(Feb. 14) MONTREAL — So close, yet so far.

One serving of produce is all that separates the public health messages exhorting fruit and vegetable consumption in the U.S. and Canada. Yet that one serving — and Canada’s nutrition labeling rules —may be enough to keep both “for better health” logos off packages and bags shipped in international commerce.

At the Canadian Produce Marketing Association’s 78th annual convention, Feb. 5-8 in Montreal, CPMA executive vice president Ron LeMaire announced the new fruit and vegetable promotion campaign would feature the slogan 5 to 10 a Day for Better Health.

Previously called 5 to 10 a Day: Are You Getting Enough?, the new brand keeps the graphic logo the same but incorporates health in the tagline. Use of the word health in the tagline of produce packaging is permitted by new Canadian regulatory guidelines, but a Canadian nutrition label must accompany the language.

The CPMA move follows a recent move by the National Cancer Institute’s 5 a Day to upsize its official logo from Eat 5 a Day for Better Health to Eat 5 to 9 a Day for Better Health.

An expected revision in the U.S. dietary guidelines in 2005 could pave the way for complete harmonization of the public health message, allowing 5 to 10 a Day guidelines to be used in both countries. However, that also will depend on harmonization of nutrition label requirements, since U.S. and Canadian versions of the nutrition label are slightly different.

What’s more, the U.S. doesn’t require a nutrition label for fruits and vegetables marketed with “for better health,” while Canada regulations mandate a nutrition label with the health claim, said Elizabeth Pivonka, president of the Produce for Better Health Foundation, Wilmington, Del.


LeMaire said Feb. 11 the CPMA’s shift to the new tagline would be effective at the end of February, although the industry can still use remaining inventories of packaging with the old logo.

TV spots were being sent out in February with the new tagline. In 1999, the CPMA began using the slogan, “5 to 10 a Day — Are you Getting Enough?” Previous generic promotion efforts included “Reach for It,” which was launched in 1993.

He said the evolution of the tagline to include “health” is confirmed by research and resonates with the campaign’s target audience of 25- to 45-year-old women.


The new Eat 5 to 9 a Day for Better Health logo for the U.S. public health campaign promoting fruits and vegetables, which began on a national level in 1991, will exploit the top range of dietary recommendations, said Lorelei DiSogra, director of the 5 a Day program at the National Cancer Institute, Bethesda, Md.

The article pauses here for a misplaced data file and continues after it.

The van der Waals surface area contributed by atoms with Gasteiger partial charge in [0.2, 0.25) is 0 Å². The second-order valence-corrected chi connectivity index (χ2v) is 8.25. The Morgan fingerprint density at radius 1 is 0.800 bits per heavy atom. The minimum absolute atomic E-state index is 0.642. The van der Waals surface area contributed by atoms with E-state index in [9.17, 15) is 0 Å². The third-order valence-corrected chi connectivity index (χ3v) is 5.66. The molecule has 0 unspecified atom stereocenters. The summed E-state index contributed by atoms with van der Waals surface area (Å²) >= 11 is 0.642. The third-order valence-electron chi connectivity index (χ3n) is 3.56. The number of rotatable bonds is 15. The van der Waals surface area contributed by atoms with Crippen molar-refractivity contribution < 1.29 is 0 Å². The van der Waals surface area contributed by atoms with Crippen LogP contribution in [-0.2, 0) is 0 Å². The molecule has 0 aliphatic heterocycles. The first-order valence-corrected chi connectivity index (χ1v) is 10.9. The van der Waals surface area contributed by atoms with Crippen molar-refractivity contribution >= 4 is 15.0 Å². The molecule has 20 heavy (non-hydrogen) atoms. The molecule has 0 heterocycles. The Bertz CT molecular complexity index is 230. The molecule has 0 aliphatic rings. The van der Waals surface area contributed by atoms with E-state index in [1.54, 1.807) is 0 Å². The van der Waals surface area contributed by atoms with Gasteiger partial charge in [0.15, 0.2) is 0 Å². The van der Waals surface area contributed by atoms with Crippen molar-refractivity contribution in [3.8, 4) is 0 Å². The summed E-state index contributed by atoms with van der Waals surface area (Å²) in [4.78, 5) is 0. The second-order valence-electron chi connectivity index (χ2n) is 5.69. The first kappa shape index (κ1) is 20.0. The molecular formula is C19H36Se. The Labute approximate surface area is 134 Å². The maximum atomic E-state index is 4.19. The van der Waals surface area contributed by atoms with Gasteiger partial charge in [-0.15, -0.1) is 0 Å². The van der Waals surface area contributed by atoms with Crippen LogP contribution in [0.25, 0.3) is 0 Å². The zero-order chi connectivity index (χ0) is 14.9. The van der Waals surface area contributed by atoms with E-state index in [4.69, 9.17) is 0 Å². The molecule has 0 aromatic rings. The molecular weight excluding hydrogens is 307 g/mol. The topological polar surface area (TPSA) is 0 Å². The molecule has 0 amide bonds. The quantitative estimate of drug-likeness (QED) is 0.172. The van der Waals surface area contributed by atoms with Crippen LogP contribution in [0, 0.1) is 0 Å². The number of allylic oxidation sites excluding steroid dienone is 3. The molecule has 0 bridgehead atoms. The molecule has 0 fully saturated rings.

At the Produce for Better Health Foundation, Pivonka said the 5 to 9 logo will be phased in over a two-year period. PBH won’t grant any new licenses to use the old 5 a Day logo, she said.

However, the 5 to 9 a Day logo won’t be the only option for fruit and vegetable marketers.

Pivonka said one hitch with both the original logo and the new NCI logo is that both trigger nutrition label requirements for produce packages shipped into Canada. The label is triggered by inclusion of the word health.

While U.S. and Canadian nutritional labels may be harmonized at some point, Pivonka points to one logo that satisfies labeling in both nations.

“For those looking for standardized North American packaging, the Color Way logo is the one logo they can use,” Pivonka said. She said that Canada’s 5 to 10 a Day logo could not be supported in the U.S. by 5 a Day government partners because it exceeds the U.S. dietary recommendation.

About 25% of the 700 produce companies licensed to use the 5 a Day logo also use the 5 a Day the Color Way logo on their produce packages, Pivonka said.

LeMaire said it remains a long-term goal to see if both 5 a Day and CPMA can work together to bring harmony and standardization to the public health campaigns.

“We all know coming together is something that has to happen. The challenge will be pulling together the two governments so they are in line with where the industry wants to go,” he said.